Clea's Moon: A John Ray Horn Novel
|Publisher:||Putnam Publishing Group|
John Ray Horn used to be Sierra Lane, hero to countless youngsters who faithfully watched his B westerns. Now, after two years in prison, he lives on the margins of postwar Los Angeles. His wife has left him. Blacklisted by the studios, he makes ends meet by collecting debts for a gambler, who just happens to be his old Indian sidekick from the movies. Then things happen to shake Horn out of his cynicism and self-pity.
Scotty Bullard, an old friend, contacts Horn soon after the death of his own father, a powerful real estate developer. Among the elder Bullard’s possessions Scotty has found a collection of obscene photographs of underage girls, one of whom he thinks is Clea, Horn’s stepdaughter before his divorce.
Within two days, Scotty is dead, having fallen—or been pushed—from his apartment window. And soon after, Horn’s ex-wife tells him that Clea, who is now sixteen, has run away. There are no obvious links between these events. Yet Horn feels instinctively that Scotty was murdered by someone who wants to keep the photos secret, and that Clea’s disappearance was somehow triggered by the emergence of the photographs. He is driven to identify the killer of his old friend, but his most urgent need is to find Clea, the one bright memory from his failed marriage.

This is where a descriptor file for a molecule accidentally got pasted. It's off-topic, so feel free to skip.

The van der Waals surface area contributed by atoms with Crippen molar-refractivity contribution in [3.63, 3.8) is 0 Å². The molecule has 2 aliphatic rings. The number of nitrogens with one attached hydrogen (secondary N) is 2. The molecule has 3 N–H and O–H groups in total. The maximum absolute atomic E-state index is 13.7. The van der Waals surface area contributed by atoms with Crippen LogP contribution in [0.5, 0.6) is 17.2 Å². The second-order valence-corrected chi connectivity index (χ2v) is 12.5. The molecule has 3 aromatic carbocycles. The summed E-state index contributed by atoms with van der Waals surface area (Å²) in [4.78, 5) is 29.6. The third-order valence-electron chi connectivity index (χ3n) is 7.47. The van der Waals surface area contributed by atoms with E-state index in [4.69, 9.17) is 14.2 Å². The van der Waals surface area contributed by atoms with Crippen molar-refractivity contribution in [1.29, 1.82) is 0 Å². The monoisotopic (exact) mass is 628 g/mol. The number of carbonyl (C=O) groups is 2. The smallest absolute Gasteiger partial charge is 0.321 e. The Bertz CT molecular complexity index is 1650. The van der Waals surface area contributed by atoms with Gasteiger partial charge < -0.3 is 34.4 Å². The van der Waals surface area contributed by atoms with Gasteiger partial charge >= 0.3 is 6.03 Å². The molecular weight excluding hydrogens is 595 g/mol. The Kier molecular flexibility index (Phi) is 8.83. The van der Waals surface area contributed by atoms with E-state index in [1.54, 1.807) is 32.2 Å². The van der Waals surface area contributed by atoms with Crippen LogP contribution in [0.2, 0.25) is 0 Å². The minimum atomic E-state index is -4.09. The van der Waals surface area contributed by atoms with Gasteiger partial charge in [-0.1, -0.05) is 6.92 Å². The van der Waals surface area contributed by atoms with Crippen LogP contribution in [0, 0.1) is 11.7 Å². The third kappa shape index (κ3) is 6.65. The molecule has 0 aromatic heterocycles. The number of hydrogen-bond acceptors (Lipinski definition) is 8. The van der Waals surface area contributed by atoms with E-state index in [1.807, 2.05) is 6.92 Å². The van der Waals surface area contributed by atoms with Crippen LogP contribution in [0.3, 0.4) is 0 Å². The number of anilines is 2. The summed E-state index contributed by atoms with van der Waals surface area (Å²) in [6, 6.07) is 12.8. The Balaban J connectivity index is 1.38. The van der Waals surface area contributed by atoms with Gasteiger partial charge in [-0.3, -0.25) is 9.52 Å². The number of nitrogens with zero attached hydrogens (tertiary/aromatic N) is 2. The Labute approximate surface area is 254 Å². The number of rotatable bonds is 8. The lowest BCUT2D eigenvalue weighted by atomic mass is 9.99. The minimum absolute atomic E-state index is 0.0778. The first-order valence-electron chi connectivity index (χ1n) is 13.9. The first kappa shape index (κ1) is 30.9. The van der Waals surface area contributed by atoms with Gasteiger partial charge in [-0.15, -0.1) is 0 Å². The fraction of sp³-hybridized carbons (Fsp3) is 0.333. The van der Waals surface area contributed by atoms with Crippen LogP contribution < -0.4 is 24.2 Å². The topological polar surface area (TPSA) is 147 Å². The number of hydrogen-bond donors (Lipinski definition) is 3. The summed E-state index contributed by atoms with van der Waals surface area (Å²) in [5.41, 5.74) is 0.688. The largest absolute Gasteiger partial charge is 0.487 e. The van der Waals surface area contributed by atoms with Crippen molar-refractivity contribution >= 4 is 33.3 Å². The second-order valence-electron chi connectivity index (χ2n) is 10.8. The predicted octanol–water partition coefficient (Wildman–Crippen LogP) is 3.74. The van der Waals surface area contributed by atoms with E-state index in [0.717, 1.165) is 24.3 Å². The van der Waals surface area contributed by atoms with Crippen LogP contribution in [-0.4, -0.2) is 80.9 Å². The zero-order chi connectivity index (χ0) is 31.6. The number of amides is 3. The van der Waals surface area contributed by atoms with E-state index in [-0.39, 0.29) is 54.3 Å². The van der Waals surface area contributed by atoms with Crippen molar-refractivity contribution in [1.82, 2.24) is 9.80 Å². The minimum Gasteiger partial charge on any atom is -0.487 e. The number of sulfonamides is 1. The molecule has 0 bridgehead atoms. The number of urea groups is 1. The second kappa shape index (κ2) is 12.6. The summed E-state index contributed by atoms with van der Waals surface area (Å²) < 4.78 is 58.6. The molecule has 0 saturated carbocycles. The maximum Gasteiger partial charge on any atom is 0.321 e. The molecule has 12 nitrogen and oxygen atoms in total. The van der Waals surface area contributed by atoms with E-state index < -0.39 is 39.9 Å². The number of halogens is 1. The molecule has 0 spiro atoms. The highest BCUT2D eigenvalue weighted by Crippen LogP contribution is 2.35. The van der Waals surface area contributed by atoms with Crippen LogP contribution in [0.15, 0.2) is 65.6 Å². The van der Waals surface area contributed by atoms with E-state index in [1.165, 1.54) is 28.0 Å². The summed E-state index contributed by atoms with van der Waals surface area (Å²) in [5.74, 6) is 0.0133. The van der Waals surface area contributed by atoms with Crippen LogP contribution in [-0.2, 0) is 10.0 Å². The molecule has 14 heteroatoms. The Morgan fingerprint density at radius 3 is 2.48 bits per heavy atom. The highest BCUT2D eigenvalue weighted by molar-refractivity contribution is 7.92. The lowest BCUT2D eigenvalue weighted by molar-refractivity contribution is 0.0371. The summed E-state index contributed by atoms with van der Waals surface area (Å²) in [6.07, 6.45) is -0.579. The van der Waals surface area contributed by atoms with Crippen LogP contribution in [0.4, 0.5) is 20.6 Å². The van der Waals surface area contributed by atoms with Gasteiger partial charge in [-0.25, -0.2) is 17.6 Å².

Horn’s search takes him from neon-lit ocean-front piers to wooded canyons, from estates in the Hollywood Hills to the clubs on Central Avenue, the Harlem of L.A., a district rich in both jazz and corruption. He knows that he must become a hero in real life, not just a hero on flickering celluloid…but can he come to believe in himself in time to save Clea?